Putting things into the appropriate perspective, we estimate that there are more than 20 suppliers with commercial or pending O-RAN radio products, most prominently: Acceleran*, Airspan, Askey*, Baicells*, Benetel*, BLiNQ*, Blue Danube, Comba, CommScope*, Corning*, Ericsson, Fairwaves, Fujitsu, JMA*, KMW, Mavenir, MTI, NEC, Nokia, Parallel Wireless, Rakuten Symphony, Saankhya Labs, Samsung, STL, and Verana Networks* (with the asterisk at the end of a name indicating small cell only).
The asymmetric progress between basic and advanced radios can be partially attributed to the power, energy, and capex tradeoffs between typical GPP architectures and highly optimized baseband using dedicated silicon. As we discussed in a recent vRAN blog, both traditional and new macro baseband component suppliers—including Marvell, Intel, Qualcomm, and Xilinx—announced new solutions and partnerships at the MWC Barcelona 2022 event, promising to close the gap. Dell and Marvell’s new open RAN accelerator card offers performance parity with traditional RAN systems, while Qualcomm and HPE have announced a new accelerator card that will allegedly reduce operator TCO by 60%.
Encouraged by the current state of the market, we have revised our Open RAN outlook upward for 2022, to reflect the higher baseline. After more than doubling in 2021, the relative growth rates are expected to slow somewhat, as more challenging comparisons with some of the larger deployments weigh on the market. Even with the upward short-term adjustments, we are not making any changes at this time to the long-term forecast. Open RAN is still projected to approach 15% of total RAN by 2026.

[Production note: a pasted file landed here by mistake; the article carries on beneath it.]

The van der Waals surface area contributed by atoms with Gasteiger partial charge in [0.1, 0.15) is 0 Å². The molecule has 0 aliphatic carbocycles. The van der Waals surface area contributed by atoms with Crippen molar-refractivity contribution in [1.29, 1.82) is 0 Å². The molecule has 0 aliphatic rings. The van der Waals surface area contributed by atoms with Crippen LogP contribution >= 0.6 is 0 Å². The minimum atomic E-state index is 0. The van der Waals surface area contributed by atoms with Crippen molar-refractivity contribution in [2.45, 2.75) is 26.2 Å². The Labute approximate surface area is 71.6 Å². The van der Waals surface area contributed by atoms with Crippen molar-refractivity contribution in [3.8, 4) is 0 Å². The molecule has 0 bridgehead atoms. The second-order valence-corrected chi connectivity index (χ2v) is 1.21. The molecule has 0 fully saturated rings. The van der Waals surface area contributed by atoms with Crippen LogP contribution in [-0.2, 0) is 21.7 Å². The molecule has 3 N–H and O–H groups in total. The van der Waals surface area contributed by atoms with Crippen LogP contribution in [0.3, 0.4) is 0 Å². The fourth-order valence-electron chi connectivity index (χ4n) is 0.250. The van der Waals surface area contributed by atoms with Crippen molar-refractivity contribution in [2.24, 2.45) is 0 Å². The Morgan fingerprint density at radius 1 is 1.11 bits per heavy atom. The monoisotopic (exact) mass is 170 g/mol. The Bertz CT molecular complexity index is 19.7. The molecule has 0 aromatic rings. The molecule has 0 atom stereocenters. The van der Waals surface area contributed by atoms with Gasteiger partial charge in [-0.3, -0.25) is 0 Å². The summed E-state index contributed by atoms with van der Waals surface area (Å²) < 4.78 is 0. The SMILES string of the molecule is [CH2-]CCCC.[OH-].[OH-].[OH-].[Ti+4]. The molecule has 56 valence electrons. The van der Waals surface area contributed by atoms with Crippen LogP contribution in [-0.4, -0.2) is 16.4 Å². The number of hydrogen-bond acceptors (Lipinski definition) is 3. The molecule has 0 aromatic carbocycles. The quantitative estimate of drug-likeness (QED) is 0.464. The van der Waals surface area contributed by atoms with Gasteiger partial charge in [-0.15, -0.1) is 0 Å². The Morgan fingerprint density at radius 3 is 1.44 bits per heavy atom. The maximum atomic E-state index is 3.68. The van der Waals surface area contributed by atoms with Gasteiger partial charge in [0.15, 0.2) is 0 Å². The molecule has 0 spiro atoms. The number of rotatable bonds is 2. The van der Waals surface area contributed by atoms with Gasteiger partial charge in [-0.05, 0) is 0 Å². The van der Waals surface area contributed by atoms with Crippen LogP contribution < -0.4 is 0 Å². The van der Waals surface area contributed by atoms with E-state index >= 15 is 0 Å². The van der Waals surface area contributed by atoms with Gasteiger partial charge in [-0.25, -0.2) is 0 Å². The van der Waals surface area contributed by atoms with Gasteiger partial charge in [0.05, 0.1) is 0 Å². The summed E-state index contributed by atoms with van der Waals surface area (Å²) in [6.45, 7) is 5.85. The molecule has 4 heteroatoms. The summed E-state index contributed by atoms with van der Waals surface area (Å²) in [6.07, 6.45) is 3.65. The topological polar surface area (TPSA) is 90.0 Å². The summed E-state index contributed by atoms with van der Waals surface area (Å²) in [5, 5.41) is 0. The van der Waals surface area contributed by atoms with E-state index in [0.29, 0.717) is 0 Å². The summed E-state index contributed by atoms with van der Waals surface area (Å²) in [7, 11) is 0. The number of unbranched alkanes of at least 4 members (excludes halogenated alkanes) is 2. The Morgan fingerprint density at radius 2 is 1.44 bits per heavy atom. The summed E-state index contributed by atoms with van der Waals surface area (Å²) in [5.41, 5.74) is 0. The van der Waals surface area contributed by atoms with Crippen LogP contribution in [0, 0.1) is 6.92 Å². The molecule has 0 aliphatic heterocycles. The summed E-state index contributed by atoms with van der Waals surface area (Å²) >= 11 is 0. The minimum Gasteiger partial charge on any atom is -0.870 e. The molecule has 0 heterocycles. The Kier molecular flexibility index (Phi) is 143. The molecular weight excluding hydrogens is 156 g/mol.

In summary, although operators want greater openness in the RAN, there is still much work ahead to realize the broader Open RAN vision, including not just open interfaces but also improved supplier diversity. Recent Open RAN activities—taken together with the MWC announcements—will help to ameliorate some of these concerns about the technology readiness, though clearly not all. Nonetheless, MWC was a step in the right direction. The continued transition from PowerPoint to trials and live networks over the next year should yield a fuller picture.
“Following twenty years of average macro base station price declines in the 5% to 10% range, we are now modeling RAN [radio access network] prices to increase, reflecting a wide range of factors,” Stefan Pongratz, an analyst at research and consulting firm Dell’Oro Group, wrote in response to questions from Light Reading. “In addition to the changing vendor landscape and regional aspects coming into play with China’s overall share expected to decline going forward, we have also assumed there will be some COGS [cost of goods sold] inflation due to supply-demand mismatches, though the ability for everyone to pass this on [to their customers] remains limited.”
About the Author:
Stefan Pongratz joined Dell’Oro Group in 2010 and is responsible for the firm’s Mobile RAN market and Telecom Capex research programs. While at the firm, Mr. Pongratz has expanded the RAN research and authored multiple Advanced Research Reports to ensure the program is evolving to address new RAN technologies and opportunities including small cells, 5G, Open RAN, Massive MIMO, mmWave, IoT, private wireless, and CBRS. He built the Telecom Capex coverage detailing revenues and investments of over 50 carriers worldwide.
2 thoughts on “Dell’Oro Group: Open RAN Momentum Is Solid; RAN equipment prices to increase”